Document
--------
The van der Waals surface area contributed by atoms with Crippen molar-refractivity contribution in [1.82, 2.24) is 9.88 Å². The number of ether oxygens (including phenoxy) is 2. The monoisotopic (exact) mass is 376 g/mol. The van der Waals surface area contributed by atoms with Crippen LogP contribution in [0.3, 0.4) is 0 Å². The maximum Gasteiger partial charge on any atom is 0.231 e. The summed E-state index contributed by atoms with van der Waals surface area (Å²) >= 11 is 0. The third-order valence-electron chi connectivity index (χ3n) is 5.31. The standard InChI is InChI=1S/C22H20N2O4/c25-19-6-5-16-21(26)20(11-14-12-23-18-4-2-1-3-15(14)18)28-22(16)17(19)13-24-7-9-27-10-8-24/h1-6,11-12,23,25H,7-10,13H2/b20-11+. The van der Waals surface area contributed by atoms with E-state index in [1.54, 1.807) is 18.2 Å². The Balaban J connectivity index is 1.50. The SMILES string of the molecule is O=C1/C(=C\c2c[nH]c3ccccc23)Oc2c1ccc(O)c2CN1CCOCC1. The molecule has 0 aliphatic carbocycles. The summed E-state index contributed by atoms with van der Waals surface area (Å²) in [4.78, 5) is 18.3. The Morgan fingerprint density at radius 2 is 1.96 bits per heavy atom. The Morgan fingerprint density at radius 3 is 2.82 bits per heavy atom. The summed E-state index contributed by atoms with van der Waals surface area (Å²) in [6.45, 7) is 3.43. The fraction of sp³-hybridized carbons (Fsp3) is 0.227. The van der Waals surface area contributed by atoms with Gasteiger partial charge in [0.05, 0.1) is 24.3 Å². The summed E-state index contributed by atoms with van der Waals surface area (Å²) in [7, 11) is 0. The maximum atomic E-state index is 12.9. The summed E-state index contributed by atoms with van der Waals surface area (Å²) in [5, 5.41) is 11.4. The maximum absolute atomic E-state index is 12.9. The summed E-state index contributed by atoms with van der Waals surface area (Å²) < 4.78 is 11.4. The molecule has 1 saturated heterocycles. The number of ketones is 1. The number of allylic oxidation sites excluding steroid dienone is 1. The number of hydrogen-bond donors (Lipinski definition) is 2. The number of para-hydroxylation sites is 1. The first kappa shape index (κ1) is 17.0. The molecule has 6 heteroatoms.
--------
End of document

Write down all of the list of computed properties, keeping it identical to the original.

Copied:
The van der Waals surface area contributed by atoms with Crippen molar-refractivity contribution in [1.82, 2.24) is 9.88 Å². The number of ether oxygens (including phenoxy) is 2. The monoisotopic (exact) mass is 376 g/mol. The van der Waals surface area contributed by atoms with Crippen LogP contribution in [0.3, 0.4) is 0 Å². The maximum Gasteiger partial charge on any atom is 0.231 e. The summed E-state index contributed by atoms with van der Waals surface area (Å²) >= 11 is 0. The third-order valence-electron chi connectivity index (χ3n) is 5.31. The standard InChI is InChI=1S/C22H20N2O4/c25-19-6-5-16-21(26)20(11-14-12-23-18-4-2-1-3-15(14)18)28-22(16)17(19)13-24-7-9-27-10-8-24/h1-6,11-12,23,25H,7-10,13H2/b20-11+. The van der Waals surface area contributed by atoms with E-state index in [1.54, 1.807) is 18.2 Å². The Balaban J connectivity index is 1.50. The SMILES string of the molecule is O=C1/C(=C\c2c[nH]c3ccccc23)Oc2c1ccc(O)c2CN1CCOCC1. The molecule has 0 aliphatic carbocycles. The summed E-state index contributed by atoms with van der Waals surface area (Å²) in [4.78, 5) is 18.3. The Morgan fingerprint density at radius 2 is 1.96 bits per heavy atom. The Morgan fingerprint density at radius 3 is 2.82 bits per heavy atom. The summed E-state index contributed by atoms with van der Waals surface area (Å²) in [6.45, 7) is 3.43. The fraction of sp³-hybridized carbons (Fsp3) is 0.227. The van der Waals surface area contributed by atoms with Gasteiger partial charge in [0.05, 0.1) is 24.3 Å². The summed E-state index contributed by atoms with van der Waals surface area (Å²) in [7, 11) is 0. The maximum atomic E-state index is 12.9. The summed E-state index contributed by atoms with van der Waals surface area (Å²) in [5, 5.41) is 11.4. The maximum absolute atomic E-state index is 12.9. The summed E-state index contributed by atoms with van der Waals surface area (Å²) < 4.78 is 11.4. The molecule has 1 saturated heterocycles. The number of ketones is 1. The number of allylic oxidation sites excluding steroid dienone is 1. The number of hydrogen-bond donors (Lipinski definition) is 2. The number of para-hydroxylation sites is 1. The first kappa shape index (κ1) is 17.0. The molecule has 6 heteroatoms.